Definition: Insurance that covers medical and rehabilitation costs and lost wages for employees injured at work; required by law in all states .
Almost every business in the United States that has employees has to handle the problem of workers' compensation. Most states (with a few important exceptions) essentially require employers to purchase an insurance policy to handle their statutory obligations to workers who are injured or made ill due to a workplace exposure. Whether your business is small or large, handling the expense and effort of meeting those statutory obligations is an ever-present challenge.
Workers' compensation requirements in the United States began early in the 20th century, back in 1911. Before then, workers who'd been injured or made ill on the job had to take legal action against their employers, resulting in a system that simultaneously made it difficult for workers to obtain compensation for such injuries and yet exposed employers to potentially devastating financial penalties under the tort system.
But beginning in 1911, an historic compromise solution was devised by the various states. Wisconsin was the first, but other states quickly followed, enacting a "no fault" system intended to make sure workers received fair and prompt medical treatment and financial compensation for workplace injuries and illness. This compromise system also established limits on the obligations of employers for these workplace exposures, so that the costs could be made more predictable and affordable.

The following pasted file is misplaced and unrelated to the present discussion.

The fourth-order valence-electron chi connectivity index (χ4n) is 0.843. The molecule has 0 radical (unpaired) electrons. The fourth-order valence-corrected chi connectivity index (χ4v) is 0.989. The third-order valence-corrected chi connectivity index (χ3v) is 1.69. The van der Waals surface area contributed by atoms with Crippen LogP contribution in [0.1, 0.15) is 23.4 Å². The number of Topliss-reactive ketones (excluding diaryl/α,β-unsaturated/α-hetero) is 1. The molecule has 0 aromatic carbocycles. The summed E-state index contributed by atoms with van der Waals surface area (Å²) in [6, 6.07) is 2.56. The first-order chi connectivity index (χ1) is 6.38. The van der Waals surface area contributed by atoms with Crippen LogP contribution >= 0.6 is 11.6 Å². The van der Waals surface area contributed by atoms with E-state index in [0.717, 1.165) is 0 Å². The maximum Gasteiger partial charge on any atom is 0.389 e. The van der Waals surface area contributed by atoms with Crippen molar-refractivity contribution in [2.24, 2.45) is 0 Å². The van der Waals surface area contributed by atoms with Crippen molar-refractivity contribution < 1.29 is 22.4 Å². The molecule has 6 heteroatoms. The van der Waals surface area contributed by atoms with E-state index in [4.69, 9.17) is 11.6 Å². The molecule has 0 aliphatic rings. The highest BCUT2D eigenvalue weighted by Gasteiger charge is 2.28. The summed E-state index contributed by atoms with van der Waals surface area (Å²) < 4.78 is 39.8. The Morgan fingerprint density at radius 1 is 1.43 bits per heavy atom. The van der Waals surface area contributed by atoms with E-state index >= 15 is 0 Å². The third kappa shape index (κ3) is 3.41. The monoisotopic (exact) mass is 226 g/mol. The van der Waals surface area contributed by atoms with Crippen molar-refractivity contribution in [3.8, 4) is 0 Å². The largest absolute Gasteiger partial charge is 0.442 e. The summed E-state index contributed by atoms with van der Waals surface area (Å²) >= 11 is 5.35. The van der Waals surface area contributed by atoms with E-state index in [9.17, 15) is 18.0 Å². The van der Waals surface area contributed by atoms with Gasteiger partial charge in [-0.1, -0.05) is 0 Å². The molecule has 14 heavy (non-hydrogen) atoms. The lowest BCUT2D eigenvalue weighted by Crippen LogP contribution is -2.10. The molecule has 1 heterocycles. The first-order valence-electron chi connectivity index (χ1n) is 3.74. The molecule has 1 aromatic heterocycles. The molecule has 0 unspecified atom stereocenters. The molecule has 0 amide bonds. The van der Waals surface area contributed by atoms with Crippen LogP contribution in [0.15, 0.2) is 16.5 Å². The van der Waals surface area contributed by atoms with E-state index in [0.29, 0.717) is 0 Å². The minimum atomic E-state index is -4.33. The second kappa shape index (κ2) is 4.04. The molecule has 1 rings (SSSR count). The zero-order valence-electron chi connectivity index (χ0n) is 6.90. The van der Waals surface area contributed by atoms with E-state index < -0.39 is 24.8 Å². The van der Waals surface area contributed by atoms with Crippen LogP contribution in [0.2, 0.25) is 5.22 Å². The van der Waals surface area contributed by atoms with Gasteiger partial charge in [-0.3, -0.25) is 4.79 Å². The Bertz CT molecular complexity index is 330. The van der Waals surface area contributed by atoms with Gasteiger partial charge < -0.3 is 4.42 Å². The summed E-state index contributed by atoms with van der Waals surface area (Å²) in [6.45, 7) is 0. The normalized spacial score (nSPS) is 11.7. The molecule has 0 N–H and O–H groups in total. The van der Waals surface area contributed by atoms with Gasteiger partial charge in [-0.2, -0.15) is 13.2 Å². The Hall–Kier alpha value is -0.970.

Today, modern workers' comp laws provide fairly comprehensive and specific benefits to workers who suffer workplace injury or illness. Benefits include medical expenses, death benefits, lost wages, and vocational rehabilitation. Failure to carry workers' compensation insurance or otherwise meet a state's regulations in this regard can leave an employer exposed not only to paying these benefits out of pocket, but also to paying penalties levied by the states.
In most jurisdictions, employers can meet their workers' compensation obligations by purchasing an insurance policy from an insurance company. However, five states and two U.S. territories (North Dakota, Ohio, Puerto Rico, the U.S. Virgin Islands, Washington, West Virginia, or Wyoming) require employers to get coverage exclusively through state-operated funds. If you're an employer doing business in any of these jurisdictions, you need to obtain coverage from the specified government-run fund. These are commonly called monopoly state funds. A business cannot meet its workers' compensation obligations in these jurisdictions with private insurance.